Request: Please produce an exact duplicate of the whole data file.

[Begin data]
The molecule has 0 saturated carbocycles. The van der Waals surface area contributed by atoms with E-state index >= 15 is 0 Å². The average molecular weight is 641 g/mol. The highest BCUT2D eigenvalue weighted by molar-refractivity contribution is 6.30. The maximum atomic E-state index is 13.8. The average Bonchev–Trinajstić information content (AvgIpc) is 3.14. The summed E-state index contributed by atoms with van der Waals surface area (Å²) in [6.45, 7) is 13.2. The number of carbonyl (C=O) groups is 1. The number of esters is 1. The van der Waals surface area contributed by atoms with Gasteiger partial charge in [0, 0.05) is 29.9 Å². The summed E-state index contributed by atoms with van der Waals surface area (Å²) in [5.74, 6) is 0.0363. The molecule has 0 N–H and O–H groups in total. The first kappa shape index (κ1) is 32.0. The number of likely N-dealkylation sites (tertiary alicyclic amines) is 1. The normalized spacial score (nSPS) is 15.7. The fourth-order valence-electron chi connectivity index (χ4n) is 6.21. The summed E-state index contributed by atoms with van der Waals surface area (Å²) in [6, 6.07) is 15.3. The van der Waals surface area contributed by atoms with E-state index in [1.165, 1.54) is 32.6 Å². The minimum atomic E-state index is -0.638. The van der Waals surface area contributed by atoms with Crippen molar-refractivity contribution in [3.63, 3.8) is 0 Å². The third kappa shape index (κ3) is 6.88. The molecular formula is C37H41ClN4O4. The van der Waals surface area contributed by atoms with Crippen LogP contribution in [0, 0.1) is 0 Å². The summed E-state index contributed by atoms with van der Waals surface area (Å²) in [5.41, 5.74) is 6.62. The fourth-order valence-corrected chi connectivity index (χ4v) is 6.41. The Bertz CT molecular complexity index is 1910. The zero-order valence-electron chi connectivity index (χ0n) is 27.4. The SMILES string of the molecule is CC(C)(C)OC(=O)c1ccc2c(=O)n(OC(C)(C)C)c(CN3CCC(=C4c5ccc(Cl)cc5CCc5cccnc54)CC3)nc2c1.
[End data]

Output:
The molecule has 0 saturated carbocycles. The van der Waals surface area contributed by atoms with E-state index >= 15 is 0 Å². The average molecular weight is 641 g/mol. The highest BCUT2D eigenvalue weighted by molar-refractivity contribution is 6.30. The maximum atomic E-state index is 13.8. The average Bonchev–Trinajstić information content (AvgIpc) is 3.14. The summed E-state index contributed by atoms with van der Waals surface area (Å²) in [6.45, 7) is 13.2. The number of carbonyl (C=O) groups is 1. The number of esters is 1. The van der Waals surface area contributed by atoms with Gasteiger partial charge in [0, 0.05) is 29.9 Å². The summed E-state index contributed by atoms with van der Waals surface area (Å²) in [5.74, 6) is 0.0363. The molecule has 0 N–H and O–H groups in total. The first kappa shape index (κ1) is 32.0. The number of likely N-dealkylation sites (tertiary alicyclic amines) is 1. The normalized spacial score (nSPS) is 15.7. The fourth-order valence-electron chi connectivity index (χ4n) is 6.21. The summed E-state index contributed by atoms with van der Waals surface area (Å²) in [6, 6.07) is 15.3. The van der Waals surface area contributed by atoms with E-state index in [1.165, 1.54) is 32.6 Å². The minimum atomic E-state index is -0.638. The van der Waals surface area contributed by atoms with Crippen molar-refractivity contribution in [3.63, 3.8) is 0 Å². The third kappa shape index (κ3) is 6.88. The molecular formula is C37H41ClN4O4. The van der Waals surface area contributed by atoms with Crippen LogP contribution in [0, 0.1) is 0 Å². The summed E-state index contributed by atoms with van der Waals surface area (Å²) in [5.41, 5.74) is 6.62. The fourth-order valence-corrected chi connectivity index (χ4v) is 6.41. The Bertz CT molecular complexity index is 1910. The zero-order valence-electron chi connectivity index (χ0n) is 27.4. The SMILES string of the molecule is CC(C)(C)OC(=O)c1ccc2c(=O)n(OC(C)(C)C)c(CN3CCC(=C4c5ccc(Cl)cc5CCc5cccnc54)CC3)nc2c1.